Prevea Health

Allergies, cold, flu or COVID-19 - symptom navigator and what to do

If you or your child is sick, you may wonder if it’s allergies, a cold, the flu or COVID-19. In addition, with COVID-19, symptoms can range from no symptoms to severe symptoms and it can be challenging to know what to do. The chart below outlines how symptoms differ and what you might see with each condition, as well as recommendations for what to do in each situation.

This chart should not replace medical diagnosis. For children or adults who are not seriously ill, it is recommended to contact your medical provider first to determine if you should seek medical care, what to do if symptoms are not improving or to provide a medical excuse for school or work.

Symptom Navigator

symptoms for children symptoms for adults

Symptoms Allergies Cold Flu COVID-19
Symptoms begin Gradually Gradually Suddenly: 1 to 4 days after exposure 2 to 14 days after exposure; typically after 5 days.
Symptoms last Throughout allergy season 4 to 10 days 5 to 7 days Varies by person
Symptoms get worse with time x x
Body or muscle aches Rare x x
Chills Rare x x
Cough x Sometimes x x
Tiredness/weakness Sometimes Sometimes x x
Earache (in children) Sometimes Sometimes Sometimes Sometimes
Fever Rare x x
Headache x Rare x x
Itchy or watery eyes x
Loss of taste or smell x
Nausea/vomiting/diarrhea Sometimes x
Runny nose x x Sometimes x
Stuffy nose x x Sometimes x
Sneezing x x Sometimes x
Sore throat x x Sometimes x
Shortness or breath or difficulty breathing Rare Rare Rare x
If you have these symptoms
  1. If you or your child has a known history of allergies, follow the action plan recommended by your medical provider.
  2. If you or your child does not have a known history of allergies, consider an antihistamine such as Claritin, Zyrtec or Benadryl.
  1. Stay home.
  2. Contact your or your child’s provider for medical advice.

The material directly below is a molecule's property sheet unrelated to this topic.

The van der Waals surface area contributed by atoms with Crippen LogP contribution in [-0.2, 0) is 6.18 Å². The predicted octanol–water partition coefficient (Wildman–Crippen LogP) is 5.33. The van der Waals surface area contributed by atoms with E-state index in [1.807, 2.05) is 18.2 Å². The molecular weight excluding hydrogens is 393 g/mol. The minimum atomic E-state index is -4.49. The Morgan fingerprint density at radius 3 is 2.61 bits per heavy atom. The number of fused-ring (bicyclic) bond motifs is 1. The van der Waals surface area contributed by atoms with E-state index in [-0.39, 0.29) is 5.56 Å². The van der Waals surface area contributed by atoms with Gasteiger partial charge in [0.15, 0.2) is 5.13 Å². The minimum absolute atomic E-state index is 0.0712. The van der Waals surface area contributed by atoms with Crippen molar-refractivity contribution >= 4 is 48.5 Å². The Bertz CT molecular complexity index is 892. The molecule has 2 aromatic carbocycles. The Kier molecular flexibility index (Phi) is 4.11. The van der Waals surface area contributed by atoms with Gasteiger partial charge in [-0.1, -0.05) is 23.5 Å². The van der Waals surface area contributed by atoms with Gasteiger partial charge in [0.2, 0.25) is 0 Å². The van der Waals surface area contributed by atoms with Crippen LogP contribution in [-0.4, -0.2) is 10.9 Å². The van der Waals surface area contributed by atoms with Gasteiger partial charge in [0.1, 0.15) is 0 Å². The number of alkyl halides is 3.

1. Stay home.
  2. Contact your or your child’s provider for medical advice.
  1. Stay home.
  2. Distance from others in the house, if possible.
  3. Get tested for COVID-19.
  4. Continue to isolate and remain home until you are able to get tested and until you get your result.
Many children with COVID-19 experience no symptoms. If your child has had close contact with someone with COVID-19, it’s important to stay home and distance from others in order to help protect those who are at high risk for severe illness from the virus (i.e. grandparents).

x = symptom is typical for this illness.

How to get tested for COVID-19

If you or your child has COVID-19 symptoms or has had close contact with someone who has been diagnosed with COVID-19, go to to start the screening process.


When to seek emergency medical attention

For children or adults who are seriously ill with any of the following signs, seek emergency medical care immediately:
  • Trouble or fast breathing
  • Bluish lips or face
  • Chest pain
  • Severe muscle pain (child refuses to walk)
  • Dehydration (no urine for 8 hours, dry mouth, no tears when crying)
  • New confusion
  • Not alert or interacting when awake
  • Seizures
  • Fever above 104°F; or any fever in children less than 12 weeks old

This list is not all possible symptoms. Call your medical provider for any other symptoms that are severe or concerning to you. Call 911 or call ahead to your local emergency facility to let the operator know if you are seeking care for someone who has or may have COVID-19.

For more resources about COVID-19 and other illnesses, click here or visit